Adaptive Retreat

West Holds First Retreat For Young Adults With Disabilities by Summar Bussey

Colors and shouts filled the chapel on the Western Territory’s Crestmont Campus in Rancho Palos Verdes, CA, as a group of about 60 individuals joined in worship. Coming from as close as down the street to as far as Brooklyn, NY, attendees used egg shakers, ribbons and colored scarves to fuel the celebration.

The gathering marked the beginning of the inaugural Adaptive Retreat, a weekend specifically designed for young adults with disabilities and their chaperones to provide a space for all to feel welcome. Territorial Disabilities Ministries Director and Spiritual Formation Resource Officer Major Nancy Helms organized the weekend to not only include but also celebrate those who are sometimes pushed to the sidelines. 

“It was exciting to plan and implement this necessary gathering,” she said. “It was the first time the Western Territory has provided a retreat specifically for young adults with varied cognitive, neurological and physical needs, where they were welcomed and belonged to something their typical peers experience regularly.” 

The weekend was filled with activities aimed for attendees to experience joy. On Friday night, delegates sang campfire songs and roasted marshmallows, faces lit by a toasty fire pit. On Saturday morning, each attendee received an award for participation in a field day—accompanied by a shaved ice truck, face painting and yard games. Saturday night, the campus terrace room was transformed into a movie premiere, where individuals were interviewed by the “paparazzi” and participated in dancing and karaoke. 

Rachelle Wigen, who has volunteered in the Anacortes, WA corps food bank for 10 years, participated in the retreat along with her mother. She said the best part of the weekend was meeting new people and “getting dressed up in a ball gown for the dance where I was treated like a celebrity — I got to walk down the red carpet.” Also from the Anacortes corps, attendee Sonja Erlandson said her favorite part was the dance and karaoke. “I like to sing about Jesus and make new friends,” she said. “Everybody was so kind to me. I hope I get to come next year, too.”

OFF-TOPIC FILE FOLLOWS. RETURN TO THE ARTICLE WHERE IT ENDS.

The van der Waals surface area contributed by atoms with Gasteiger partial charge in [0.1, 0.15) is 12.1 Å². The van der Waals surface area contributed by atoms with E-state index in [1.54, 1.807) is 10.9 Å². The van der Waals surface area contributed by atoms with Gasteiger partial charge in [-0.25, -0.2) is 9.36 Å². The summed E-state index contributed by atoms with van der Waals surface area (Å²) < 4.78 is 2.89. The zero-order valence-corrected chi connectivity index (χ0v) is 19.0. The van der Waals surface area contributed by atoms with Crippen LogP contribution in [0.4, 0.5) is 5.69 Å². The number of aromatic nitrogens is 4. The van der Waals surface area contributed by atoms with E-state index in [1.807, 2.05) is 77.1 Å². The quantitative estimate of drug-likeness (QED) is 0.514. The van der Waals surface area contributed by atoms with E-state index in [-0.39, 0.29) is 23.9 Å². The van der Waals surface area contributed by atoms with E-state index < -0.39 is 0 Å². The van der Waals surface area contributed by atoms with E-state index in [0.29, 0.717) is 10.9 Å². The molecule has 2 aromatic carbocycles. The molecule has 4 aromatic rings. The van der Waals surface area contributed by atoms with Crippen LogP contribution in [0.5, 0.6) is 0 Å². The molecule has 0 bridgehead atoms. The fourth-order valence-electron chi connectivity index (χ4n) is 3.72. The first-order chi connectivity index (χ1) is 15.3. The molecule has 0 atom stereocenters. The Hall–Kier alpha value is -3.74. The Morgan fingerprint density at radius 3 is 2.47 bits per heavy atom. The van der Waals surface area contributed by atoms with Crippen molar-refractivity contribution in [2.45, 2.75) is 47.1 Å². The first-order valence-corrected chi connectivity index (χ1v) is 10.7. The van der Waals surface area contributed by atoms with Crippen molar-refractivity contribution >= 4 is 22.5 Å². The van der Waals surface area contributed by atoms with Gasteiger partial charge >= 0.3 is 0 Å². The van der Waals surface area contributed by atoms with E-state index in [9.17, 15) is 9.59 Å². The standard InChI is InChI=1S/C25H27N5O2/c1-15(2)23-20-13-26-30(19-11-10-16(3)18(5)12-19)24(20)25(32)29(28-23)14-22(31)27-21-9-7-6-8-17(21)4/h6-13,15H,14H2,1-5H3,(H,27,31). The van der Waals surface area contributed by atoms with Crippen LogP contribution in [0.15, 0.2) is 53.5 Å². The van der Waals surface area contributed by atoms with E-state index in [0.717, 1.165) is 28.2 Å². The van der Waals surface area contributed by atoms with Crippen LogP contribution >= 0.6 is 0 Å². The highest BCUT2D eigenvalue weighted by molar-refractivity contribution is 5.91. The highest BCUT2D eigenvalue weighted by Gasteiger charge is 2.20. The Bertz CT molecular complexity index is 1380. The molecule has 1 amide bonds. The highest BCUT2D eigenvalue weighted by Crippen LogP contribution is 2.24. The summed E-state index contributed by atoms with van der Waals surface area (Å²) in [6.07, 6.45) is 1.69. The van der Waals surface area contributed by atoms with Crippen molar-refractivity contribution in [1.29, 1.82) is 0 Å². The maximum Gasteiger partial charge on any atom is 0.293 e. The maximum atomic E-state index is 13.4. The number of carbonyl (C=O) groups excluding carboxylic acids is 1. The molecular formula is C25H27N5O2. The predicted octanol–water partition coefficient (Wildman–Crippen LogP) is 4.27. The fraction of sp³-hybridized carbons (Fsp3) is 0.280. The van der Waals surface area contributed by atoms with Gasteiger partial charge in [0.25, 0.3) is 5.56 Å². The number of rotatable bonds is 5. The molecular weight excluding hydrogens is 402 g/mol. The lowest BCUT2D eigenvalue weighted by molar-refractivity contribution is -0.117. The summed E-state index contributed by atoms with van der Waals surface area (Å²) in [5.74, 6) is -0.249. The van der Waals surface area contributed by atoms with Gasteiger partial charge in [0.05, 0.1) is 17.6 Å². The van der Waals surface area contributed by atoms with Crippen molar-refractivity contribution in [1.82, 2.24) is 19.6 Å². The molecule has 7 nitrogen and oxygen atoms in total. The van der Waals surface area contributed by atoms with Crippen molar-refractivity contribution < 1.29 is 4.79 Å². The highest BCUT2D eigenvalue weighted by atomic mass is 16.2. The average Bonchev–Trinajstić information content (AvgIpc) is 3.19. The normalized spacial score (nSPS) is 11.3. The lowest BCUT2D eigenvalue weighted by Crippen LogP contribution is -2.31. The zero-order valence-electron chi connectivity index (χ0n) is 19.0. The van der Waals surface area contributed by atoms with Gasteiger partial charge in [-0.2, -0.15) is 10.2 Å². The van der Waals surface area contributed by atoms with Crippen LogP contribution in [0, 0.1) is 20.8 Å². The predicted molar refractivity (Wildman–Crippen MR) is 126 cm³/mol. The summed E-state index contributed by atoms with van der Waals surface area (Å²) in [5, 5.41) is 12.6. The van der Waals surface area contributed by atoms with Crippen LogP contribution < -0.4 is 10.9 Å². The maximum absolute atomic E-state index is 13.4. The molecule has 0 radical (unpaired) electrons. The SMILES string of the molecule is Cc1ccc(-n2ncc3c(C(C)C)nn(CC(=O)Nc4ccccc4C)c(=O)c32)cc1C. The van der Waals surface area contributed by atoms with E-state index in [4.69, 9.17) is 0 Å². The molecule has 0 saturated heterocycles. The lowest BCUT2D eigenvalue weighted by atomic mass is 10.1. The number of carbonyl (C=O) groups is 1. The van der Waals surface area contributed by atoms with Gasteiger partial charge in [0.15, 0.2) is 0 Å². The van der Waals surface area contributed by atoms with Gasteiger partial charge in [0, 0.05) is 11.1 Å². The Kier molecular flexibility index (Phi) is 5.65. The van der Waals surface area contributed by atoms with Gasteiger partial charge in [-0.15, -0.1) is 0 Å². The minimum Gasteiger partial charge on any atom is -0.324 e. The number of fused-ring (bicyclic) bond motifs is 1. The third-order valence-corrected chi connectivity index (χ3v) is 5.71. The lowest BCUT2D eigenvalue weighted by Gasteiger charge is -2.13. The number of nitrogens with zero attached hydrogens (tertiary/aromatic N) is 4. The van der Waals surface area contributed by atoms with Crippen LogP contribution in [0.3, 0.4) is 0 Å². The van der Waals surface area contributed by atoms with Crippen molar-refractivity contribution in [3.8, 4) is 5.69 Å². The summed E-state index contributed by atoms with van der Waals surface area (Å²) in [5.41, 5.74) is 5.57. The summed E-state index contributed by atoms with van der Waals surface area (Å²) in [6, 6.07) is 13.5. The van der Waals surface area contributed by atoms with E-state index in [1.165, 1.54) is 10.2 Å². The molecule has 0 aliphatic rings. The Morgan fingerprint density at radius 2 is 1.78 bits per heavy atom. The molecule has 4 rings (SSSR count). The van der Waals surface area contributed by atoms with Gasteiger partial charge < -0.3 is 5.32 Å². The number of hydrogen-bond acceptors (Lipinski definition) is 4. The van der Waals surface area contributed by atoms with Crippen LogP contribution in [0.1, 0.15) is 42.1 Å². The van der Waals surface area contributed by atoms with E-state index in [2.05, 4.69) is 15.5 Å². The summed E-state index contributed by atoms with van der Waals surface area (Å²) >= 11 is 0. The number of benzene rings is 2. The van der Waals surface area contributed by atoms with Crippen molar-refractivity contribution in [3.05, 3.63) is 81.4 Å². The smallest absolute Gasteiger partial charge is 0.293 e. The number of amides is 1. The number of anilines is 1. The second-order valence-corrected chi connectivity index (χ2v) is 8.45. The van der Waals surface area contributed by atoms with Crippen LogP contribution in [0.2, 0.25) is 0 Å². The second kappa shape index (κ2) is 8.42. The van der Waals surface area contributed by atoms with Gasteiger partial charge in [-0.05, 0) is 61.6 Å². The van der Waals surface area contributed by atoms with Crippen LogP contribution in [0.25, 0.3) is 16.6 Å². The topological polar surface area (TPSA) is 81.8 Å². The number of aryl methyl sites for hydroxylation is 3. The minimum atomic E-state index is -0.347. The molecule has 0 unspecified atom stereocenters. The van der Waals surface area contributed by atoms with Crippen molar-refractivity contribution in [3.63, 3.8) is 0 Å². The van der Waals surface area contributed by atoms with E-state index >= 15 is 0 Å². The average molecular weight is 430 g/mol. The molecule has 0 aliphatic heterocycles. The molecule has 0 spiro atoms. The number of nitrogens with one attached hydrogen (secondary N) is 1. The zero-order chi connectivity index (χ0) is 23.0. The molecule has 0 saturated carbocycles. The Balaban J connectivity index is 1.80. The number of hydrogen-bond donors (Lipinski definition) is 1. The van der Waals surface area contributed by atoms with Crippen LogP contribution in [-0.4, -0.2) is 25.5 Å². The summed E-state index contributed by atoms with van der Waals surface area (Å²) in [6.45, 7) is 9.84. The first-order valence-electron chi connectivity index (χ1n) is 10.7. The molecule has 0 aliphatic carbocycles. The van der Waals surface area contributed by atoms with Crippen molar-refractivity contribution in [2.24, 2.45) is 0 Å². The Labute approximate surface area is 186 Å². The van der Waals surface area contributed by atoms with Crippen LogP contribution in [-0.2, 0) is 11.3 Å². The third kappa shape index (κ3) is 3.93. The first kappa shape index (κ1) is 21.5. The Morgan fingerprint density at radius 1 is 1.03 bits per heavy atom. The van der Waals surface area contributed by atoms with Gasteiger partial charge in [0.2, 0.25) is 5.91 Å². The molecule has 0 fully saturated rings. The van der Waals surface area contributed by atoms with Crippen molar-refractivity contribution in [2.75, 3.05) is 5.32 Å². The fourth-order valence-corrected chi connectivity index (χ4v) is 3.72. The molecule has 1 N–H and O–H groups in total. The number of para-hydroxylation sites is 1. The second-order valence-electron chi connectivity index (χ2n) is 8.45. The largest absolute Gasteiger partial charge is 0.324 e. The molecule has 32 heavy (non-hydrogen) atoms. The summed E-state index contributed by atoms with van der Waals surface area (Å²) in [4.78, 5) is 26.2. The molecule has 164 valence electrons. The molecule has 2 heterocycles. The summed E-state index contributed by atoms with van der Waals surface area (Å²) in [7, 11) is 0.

Erlandson was invited to the weekend by her corps officer, Lt. Shane Ingram, who made all of the arrangements for her and her friend Rachelle to attend, said Donna Erlandson, Sonja’s mother. 

“The Adaptive Retreat at Crestmont was a time of renewal for Sonja’s faith,” Donna Erlandson said. “She commented on how special she felt during her time there. The Salvation Army has been and continues to be a blessing to our family in times of need, and in celebration.”

In the planning process, Helms highlighted a desire for unique and exciting activities, especially because many attendees never had the opportunity to experience them before. The delegates from New York, who had never been outside of the state, even got to experience Universal Studios, thanks to their corps officer. 

In addition to the fun-filled activities, the weekend considered its theme, “Find Joy,” and its meaning in a Christian context. Salvation Army cadets led three worship services throughout the retreat, using the letters from the word “joy” to represent Jesus first (J), others second (O) and yourself last (Y). The cadets used skits, object lessons and games to convey the messages. Additionally, the retreat created spaces for accessibility by providing earplugs, fidget toys and a calm space for escape. 

CFOT cadets and staff led worship accompanied by two delegates, who joined with guitar and cajÓn. In each song, the audience brought passion and dancing. One delegate was asked to join on stage to share the lyrics in American Sign Language (ASL). 

“At every opportunity, cadets and officers were available for assistance or just to share a smile and a kind word,” said Donna Erlandson. “The genuine feeling of God’s love was truly present.” 

In the final worship session on Sunday morning, Helms emphasized how the church often allows for architectural style to become more valuable than the assurance of belonging for the people in attendance. While many may feel accessibility and creating a space for individuals with disabilities to belong is difficult, it’s clear through Scripture that it’s a commandment.

Helms said that Jesus calls Christians to live a life of love, which means putting others above yourself. Making the church accessible is essential to the mission of a Christian. Finding ways to love all people, including those with differences in ability, is a requirement. Change, while uncomfortable, is essential for growth. The church must look at its current state and critique its understanding of an “invitation to all.” When the term “all” is used, is it true? 

“We hope and pray the retreat was a catalyst for change in The Salvation Army, and that more and more opportunities become available for individuals with varied disabilities to find a place where they can thrive and belong,” said Helms. She noted that not only should the church want those in its congregations to feel welcome, but there should be a desire for discipleship and growth. This does not change when the attendee has physical, cognitive or neurological differences. 

Many who attended or supported this event left with a full heart and desire for change. The hope is to see a church with the heart of Jesus, finding ways to highlight and value everyone. Austin Hursh, a delegate from the Northwest Division, put it best when he shared in the final session, “Why haven’t we been doing this my whole life?”